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Fruit flies headed to the International Space Station to study the effects of weightlessness on the heart

As previously reported on Scope, Stanford heart surgeon Peter Lee, MD, PhD, and collaborators at NASA Ames Research Center and the Sanford-Burnham Medical Research Institute recently won a research competition allowing them to study the effects of weightlessness on the hearts of fruit flies.

Later this year, Lee and team members will send a cohort of fruit flies-turned-astronauts to the U.S. National Lab on the International Space Station in orbit roughly 240 miles above the Earth. The ultimate goal of the Space Florida-sponsored project is to further understand the effects of space travel on astronaut cardiovascular systems.

Today in Inside Stanford Medicine, my colleague describes how Lee's passion for both space and medicine compelled him to propose the project:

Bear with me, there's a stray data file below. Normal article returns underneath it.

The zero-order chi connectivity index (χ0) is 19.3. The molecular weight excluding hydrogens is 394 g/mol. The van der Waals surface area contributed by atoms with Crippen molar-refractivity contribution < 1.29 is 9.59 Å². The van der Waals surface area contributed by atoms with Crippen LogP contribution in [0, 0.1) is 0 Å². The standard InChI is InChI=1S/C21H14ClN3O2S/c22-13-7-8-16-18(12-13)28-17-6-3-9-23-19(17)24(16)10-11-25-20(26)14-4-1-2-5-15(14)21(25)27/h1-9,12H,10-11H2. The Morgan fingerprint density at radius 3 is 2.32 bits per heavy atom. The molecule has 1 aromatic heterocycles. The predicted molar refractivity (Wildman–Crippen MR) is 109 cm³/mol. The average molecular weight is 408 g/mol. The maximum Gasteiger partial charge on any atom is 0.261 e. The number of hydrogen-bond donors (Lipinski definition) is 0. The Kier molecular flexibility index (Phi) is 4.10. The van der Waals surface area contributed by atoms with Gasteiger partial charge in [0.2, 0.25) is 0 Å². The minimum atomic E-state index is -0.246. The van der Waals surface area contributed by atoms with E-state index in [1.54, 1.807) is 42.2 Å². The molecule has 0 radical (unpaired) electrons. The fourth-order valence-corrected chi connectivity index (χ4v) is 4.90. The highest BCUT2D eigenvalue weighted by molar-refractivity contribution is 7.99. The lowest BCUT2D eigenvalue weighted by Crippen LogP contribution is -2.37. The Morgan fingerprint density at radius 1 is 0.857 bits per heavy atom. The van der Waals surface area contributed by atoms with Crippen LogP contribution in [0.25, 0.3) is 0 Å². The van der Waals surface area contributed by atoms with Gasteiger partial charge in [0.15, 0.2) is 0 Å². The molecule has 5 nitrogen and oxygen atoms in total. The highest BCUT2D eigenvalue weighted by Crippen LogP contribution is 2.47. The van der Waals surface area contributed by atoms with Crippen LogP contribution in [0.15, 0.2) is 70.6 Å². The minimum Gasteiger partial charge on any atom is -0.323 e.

Lee was working in his cubicle at the Falk Building, in between heart/lung transplantation surgeries, surrounded by his space memorabilia — a photo of himself shaking hands with astronaut Neil Armstrong, a screensaver of the Space Shuttle Endeavour atop a 747 airliner — when he heard about the contest, and came up with the idea for the experiment.

"I was looking for something related to heart disease and heart function that could fit in the 10-by-10-by-10-centimeter cube that they provide for the experiment to sit in," Lee said.


He found researchers at NASA who had experience sending fruit fly experiments into space and, at Sanford-Burnham, others who had conducted heart experiments on fruit flies. Lee contacted both, and they bought in to the idea. Together they wrote up a proposal and won some room on the rocket for their fruit flies.

While Lee loves his earthbound work as a surgeon, he has supplemented his extensive education with skills that could prove handy if he traveled into space and said he would jump at the chance to accompany the fruit flies when they blast off aboard a SpaceX Falcon 9 rocket. "Oh my gosh, yes, I want to go with," he said flashing a big smile.

Previously: Space: A new frontier for doctors and patients and Fruit flies in space! Researchers hope to learn more about the heart through space-station experiment
Photo by NASA's Marshall Space Flight Center

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